Physics Seminar

Wednesday, 3/2/2005, 4:30 pm
Willet Science Center 101


Leland Timothy Long
School of Earth and Atmospheric Sciences
Georgia Institute of Technology

Earthquakes and Seismometers
in Georgia


Georgia is not noted for its earthquakes.  However, Georgians have experienced many smaller events and some of the larger eastern United States earthquakes.  Consequently, seismic monitoring has been minimal in Georgia.  The early earthquakes are documented by felt reports only.  It was not until the early 1960s that instrumental recording of Georgia’s earthquakes was made possible by the construction of WWSSN station ATL, 27 miles south of Atlanta.  In the early 1970s a variety of portable instruments were used to document microearthquakes.  Then with the construction of dams and the licensing of Nuclear Power Plants, parts of Georgia, along with parts of neighboring South Carolina, Alabama, and Tennessee were monitored with up to 50 short period (1.0 Hz) telemetry systems.  When funding for these from the NRC died out in the 1980s, monitoring was transferred to the USGS and the existing stations were replaced by a more modern, but sparse, network of broad-band seismic stations.  Only one, GOGA, operates in Georgia.  In the late 1990s an educational seismometer program was initiated and there are now about 8 operating seismometers in Georgia’s high schools and colleges.  In the future (6-10 years), the U.S. Array network will visit Georgia and cover the state with seismometers every 70 km.  These systems in combination with an anticipated increase in educational seismometers will vastly improve the seismic coverage and ability to image the crust and upper mantle under Georgia.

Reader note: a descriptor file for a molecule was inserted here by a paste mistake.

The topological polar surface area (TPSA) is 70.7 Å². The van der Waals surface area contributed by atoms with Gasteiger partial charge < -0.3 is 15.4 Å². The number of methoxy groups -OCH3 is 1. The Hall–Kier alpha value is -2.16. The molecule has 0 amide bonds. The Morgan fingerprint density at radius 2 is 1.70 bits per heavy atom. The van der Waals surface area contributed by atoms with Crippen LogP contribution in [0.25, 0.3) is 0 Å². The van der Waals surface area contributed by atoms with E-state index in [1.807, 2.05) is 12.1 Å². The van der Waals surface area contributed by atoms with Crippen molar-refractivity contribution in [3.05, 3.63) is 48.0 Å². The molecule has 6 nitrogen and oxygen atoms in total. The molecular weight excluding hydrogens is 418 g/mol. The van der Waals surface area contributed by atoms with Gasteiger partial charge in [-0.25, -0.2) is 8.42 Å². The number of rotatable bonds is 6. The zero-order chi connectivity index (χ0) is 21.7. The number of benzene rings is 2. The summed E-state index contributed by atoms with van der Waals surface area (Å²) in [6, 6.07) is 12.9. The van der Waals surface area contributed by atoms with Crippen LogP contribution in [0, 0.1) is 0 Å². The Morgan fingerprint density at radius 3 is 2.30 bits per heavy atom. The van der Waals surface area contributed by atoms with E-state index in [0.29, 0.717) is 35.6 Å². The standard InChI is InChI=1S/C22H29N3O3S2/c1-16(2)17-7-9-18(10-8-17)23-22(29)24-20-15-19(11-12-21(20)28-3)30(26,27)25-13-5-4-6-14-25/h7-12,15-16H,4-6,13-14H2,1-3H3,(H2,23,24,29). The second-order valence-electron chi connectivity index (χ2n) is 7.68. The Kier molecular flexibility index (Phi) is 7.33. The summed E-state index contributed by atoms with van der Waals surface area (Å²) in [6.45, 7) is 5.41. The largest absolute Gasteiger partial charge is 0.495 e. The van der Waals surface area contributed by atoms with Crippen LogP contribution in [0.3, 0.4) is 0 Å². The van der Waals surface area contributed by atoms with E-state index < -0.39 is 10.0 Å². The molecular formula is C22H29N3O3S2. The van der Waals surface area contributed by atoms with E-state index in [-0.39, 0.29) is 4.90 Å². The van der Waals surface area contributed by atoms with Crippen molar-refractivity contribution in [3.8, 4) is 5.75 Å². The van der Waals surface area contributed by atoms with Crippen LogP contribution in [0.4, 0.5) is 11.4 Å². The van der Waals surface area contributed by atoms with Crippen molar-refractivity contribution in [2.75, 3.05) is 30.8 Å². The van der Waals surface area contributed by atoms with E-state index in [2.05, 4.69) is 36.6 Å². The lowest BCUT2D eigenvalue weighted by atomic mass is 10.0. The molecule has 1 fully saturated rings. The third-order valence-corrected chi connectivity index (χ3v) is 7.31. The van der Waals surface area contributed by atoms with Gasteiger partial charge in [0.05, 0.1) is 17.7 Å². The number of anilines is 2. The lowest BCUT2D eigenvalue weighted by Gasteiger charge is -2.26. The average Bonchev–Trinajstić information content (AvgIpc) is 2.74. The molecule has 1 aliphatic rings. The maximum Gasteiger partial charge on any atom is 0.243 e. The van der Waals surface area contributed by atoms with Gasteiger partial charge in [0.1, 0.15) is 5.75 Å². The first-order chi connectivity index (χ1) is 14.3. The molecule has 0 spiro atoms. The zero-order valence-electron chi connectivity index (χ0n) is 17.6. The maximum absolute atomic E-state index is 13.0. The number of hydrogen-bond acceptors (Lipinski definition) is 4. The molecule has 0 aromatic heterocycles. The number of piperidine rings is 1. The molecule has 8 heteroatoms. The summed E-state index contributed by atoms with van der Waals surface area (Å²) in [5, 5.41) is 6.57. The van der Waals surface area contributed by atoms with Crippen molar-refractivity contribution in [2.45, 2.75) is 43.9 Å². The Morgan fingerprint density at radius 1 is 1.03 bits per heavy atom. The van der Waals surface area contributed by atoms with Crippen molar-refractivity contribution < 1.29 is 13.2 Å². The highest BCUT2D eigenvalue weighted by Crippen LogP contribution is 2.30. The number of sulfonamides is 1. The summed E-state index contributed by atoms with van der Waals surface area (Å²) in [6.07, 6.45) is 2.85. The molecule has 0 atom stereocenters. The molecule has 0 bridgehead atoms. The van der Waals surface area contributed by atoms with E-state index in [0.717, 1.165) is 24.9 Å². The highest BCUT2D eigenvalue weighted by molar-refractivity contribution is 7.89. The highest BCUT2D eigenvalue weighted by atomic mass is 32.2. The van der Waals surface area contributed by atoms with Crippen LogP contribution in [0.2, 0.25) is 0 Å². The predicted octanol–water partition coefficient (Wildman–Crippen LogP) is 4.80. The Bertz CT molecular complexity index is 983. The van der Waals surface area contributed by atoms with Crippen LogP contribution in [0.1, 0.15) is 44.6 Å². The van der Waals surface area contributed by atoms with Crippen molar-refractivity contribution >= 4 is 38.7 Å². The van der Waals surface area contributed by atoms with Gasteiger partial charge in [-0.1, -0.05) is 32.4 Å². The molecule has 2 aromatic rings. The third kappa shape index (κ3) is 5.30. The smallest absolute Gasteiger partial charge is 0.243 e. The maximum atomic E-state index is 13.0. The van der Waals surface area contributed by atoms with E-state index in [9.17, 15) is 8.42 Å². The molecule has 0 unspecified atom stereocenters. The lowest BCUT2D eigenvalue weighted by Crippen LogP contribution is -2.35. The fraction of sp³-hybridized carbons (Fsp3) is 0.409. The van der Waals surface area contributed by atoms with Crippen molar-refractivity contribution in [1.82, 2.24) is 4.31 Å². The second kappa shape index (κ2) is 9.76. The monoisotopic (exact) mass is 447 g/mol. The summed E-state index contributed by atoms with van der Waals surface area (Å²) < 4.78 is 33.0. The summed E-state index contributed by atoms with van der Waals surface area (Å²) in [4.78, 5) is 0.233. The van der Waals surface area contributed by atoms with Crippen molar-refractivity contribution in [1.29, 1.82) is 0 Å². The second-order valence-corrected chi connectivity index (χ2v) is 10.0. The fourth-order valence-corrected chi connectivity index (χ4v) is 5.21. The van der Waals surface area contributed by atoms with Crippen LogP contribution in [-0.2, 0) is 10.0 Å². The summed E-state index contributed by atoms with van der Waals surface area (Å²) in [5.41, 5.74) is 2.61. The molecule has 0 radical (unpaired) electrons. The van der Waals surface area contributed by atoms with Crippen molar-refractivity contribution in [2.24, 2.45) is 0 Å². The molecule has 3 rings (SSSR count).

Please join us for light refreshments at 4:15pm outside WSC 109.